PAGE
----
4-D Theater – Rio
We stopped in at the 4-D theater and saw the movie Rio. The movie was cute and the effects were fun. The chairs rumbled, there were flashes of light and a light spray of water. At one point I felt a tiny poke in the back too.
There was an infant who was very upset and had to be removed from the movie. All the chair rumbling and flashing lights may not be the best choice for children under three.
The movie costs $6.00 each and it only runs for five minutes. I think it’s too expensive for a five minute film, even 4-D, and for a similar price, would advise spending your money for a full feature film elsewhere.
Sea Lion Show
The Sea Lion show is included in the ticket price. This show was not that impressive this time. (Training a sea lion to do anything is impressive, but I am comparing to a past show here.) The trainers were in the midst of training two young sea lions some new behaviors. On our last visit this show was excellent and you can see why in my post here. But this show? It was very short and the performances were really not all that spectacular. Here is a video clip of one of the best “behaviors.” It’s really quick! I do recommend catching the show if you have time. I just think the timing was off – this was also the last show of the day.
The Titanic is an amazing exhibit that we all enjoyed. The exhibit includes replicas of a stateroom and the communications office. Above, we are standing in front of a replica of one of the boiler’s furnaces. The Titanic exhibit was created by Sea Research Foundation’s Dr. Robert Ballard, renowned oceanographer and explorer, and Tim Delaney, former Walt Disney Imagineer. The exhibit offers hands-on activities for the kids to interact with as well. The history of the Titanic is brought to life with imagery, recreations and soundscapes.
On this visit, we had a chance to see the presentation of the Nautilus Live Theater. We learned about Dr. Robert Ballard and his research and discoveries. While this was fascinating for the adults, this 20 minute presentation went on a bit too long for my 9 year old, but he survived. Keep this in mind for little kids. The presentation was a combination of a talk, slide presentation, along with some film.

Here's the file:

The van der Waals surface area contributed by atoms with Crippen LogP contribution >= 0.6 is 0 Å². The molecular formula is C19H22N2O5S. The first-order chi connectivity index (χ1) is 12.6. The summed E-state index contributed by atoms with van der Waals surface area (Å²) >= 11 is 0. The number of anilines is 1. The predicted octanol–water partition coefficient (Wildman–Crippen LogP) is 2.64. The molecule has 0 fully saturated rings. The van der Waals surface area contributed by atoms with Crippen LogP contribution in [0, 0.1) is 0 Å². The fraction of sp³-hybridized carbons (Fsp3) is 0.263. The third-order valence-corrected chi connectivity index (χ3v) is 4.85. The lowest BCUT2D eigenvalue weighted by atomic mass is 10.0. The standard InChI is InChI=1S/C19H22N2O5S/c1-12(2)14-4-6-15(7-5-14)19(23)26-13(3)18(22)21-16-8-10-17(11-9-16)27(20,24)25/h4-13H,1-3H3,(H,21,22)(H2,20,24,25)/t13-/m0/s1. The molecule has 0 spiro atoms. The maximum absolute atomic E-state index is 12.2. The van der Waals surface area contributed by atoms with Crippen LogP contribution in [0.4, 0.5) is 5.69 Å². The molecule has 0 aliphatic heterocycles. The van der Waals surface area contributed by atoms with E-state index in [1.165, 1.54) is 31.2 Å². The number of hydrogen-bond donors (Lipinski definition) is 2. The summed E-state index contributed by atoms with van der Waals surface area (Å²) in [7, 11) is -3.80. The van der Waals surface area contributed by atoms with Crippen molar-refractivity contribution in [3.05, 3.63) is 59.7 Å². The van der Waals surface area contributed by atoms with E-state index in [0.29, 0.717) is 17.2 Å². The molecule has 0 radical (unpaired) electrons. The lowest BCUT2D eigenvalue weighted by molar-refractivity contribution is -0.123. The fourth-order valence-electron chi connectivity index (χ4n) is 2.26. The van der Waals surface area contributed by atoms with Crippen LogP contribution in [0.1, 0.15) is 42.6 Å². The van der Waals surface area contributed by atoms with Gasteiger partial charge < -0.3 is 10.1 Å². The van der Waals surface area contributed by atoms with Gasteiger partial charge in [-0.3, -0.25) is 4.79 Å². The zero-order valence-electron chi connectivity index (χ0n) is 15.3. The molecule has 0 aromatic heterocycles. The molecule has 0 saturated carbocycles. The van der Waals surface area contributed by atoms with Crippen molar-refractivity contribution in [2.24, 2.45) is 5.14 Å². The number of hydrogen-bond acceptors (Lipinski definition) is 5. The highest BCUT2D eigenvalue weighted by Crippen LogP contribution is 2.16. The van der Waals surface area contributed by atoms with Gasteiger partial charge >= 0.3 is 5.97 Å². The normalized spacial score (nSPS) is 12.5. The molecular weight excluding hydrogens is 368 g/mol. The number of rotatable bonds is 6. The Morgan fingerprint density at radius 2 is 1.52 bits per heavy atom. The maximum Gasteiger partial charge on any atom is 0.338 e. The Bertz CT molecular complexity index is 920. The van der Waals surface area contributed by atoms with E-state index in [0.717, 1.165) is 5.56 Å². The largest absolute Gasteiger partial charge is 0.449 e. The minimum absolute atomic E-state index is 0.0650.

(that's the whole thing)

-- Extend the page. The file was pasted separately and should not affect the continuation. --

Dr. Robert Ballard is founder and president of the Ocean Exploration Center at Mystic Aquarium. Specializing in deep-sea archaeology, the Ocean Exploration Center’s goal is to establish this new field of research utilizing evolving technology, such as advanced mapping and imaging systems, underwater robotics and remotely operated vehicles.
We learned about a sunken ship that was recently discovered dating back to the 1800s and currently being researched. His team is also discovering new species of fish and other life forms in the darkest depths of the ocean.
His sea explorations are recorded on the Internet and you can see this underwater research taking place in real time. Visit nautiluslive.org to check it out.
In the main gallery, was saw the eels, jelly fish, sea turtles, lizards and other great exhibits. It was so nice to be here at this time, when it wasn’t too crowded. We had elbow room to explore the exhibits at our own pace. Here are a few more photos of sea creatures in the main gallery.
We had a great time at the aquarium! if you are looking for a fun things to do with your family, I recommend adding a trip to the Mystic Aquarium to your list!
Senior (age 60+) $23
Children (age 3 – 17) $19
Children (age 2 and under) Free!
Parking is always free.
55 Coogan Blvd., Mystic CT
Directions to the Mystic Aquarium from Boston, New York or Hartford, CT
Mystic Aquarium is open daily, except for Thanksgiving and Christmas.
December 1-February 28
Open Daily 10:00am to 5:00pm (last admission at 4:00pm)
Open Daily 9:00am to 5:00pm (last admission at 4:00pm)
April 1-October 31
Open daily 9:00am to 6:00pm (last admission at 5:00pm)
Open Daily 9:00am to 5:00pm (last admission at 4:00pm)